Israeli Prime Minister Benjamin Netanyahu authorised Mossad, the country's spy agency, to kill senior Hamas commander Mahmoud al-Mahbouh in Dubai, a media report has claimed.
Based on information obtained from "sources with knowledge of Mossad," London-based Sunday Times reported that Netanyahu gave green light for the 'Dubai operation' to Mossad chief Meir Dagan (see the picture) during a meeting at the Midrasha, the intelligence agency's headquarters, in early January.
Times said when Netanyahu was briefed about the operation some members of a hit squad were also present in the room.
"As the man who gives final authorisation for such operations, Netanyahu was briefed on plans to kill Mahmoud al-Mabhouh, a member of Hamas, the militant Islamic group that controls Gaza," the newspaper reported.
It said Mossad had received intelligence that Mabhouh was planning a trip to Dubai and they were preparing an operation to assassinate him there, off-guard in a luxury hotel.
"The mission was not regarded as unduly complicated or risky, and Netanyahu gave his authorisation, in effect signing Mabhouh's death warrant.
"The team had already rehearsed, using a hotel in Tel Aviv as a training ground without alerting its owners," the report said.
"Typically on such occasions, the prime minister intones: 'The people of Israel trust you. Good luck.'," the Times reported.
Mabhouh was assassinated in a Dubai hotel on January 20 and Dubai police had suspected the involvement of Mossad in the killing.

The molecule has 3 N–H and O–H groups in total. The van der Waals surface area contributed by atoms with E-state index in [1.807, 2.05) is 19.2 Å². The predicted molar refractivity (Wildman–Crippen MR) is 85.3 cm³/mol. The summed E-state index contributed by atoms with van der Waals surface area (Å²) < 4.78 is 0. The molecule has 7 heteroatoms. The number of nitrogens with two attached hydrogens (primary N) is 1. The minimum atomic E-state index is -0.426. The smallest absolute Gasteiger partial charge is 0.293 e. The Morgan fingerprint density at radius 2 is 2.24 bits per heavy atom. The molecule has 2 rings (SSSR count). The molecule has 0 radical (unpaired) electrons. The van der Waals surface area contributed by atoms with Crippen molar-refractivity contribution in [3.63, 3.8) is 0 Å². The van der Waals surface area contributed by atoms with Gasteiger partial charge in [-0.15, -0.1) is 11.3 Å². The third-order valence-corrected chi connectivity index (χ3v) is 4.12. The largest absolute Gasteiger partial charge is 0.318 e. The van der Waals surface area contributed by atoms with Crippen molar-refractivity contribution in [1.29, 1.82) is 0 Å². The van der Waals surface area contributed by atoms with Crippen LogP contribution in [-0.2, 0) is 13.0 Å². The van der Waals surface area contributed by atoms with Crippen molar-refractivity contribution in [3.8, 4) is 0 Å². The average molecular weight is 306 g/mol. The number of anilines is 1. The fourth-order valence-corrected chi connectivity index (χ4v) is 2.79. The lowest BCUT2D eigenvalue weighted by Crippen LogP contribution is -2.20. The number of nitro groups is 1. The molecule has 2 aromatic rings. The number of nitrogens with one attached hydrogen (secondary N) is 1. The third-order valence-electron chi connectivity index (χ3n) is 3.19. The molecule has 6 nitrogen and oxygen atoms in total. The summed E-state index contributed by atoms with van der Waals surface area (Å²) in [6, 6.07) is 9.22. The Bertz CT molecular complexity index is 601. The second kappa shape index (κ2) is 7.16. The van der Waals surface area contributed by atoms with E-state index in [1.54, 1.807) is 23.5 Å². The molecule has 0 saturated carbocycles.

Another British daily, The Daily Mail, said Netanyahu personally congratulated members of the Mossad team that allegedly killed Mabhouh ahead of their departure to Dubai.
The Mail reported that Mossad assessed the mission as not unusually risky or complicated.
"The operative teams were very much aware of the CCTV in Dubai, but they have been astonished at the ability of the Dubai police to reconstruct and assemble all the images into one account," an unnamed Israeli source was quoted by the paper as saying.
Israel's Deputy Foreign Minister, Danny Ayalon, yesterday said that he does not expect relations between Israel and European countries whose passports were used in the assassination to deteriorate as a result of the incident.
"I do not expect a crisis in relations because there is nothing linking Israel to the assassination. Britain, France and Germany are countries with shared interests with Israel in countering terrorism," Ayalon said, naming three of the four countries whose passports were used.
At least three of the suspects are said to have used Irish passports. Israel has maintained the policy of neither confirming nor denying responsibility for such operations whenever the international media has pointed fingers at Mossad to have carried out such hits.
Image: Meir Dagan; Photograph: Reuters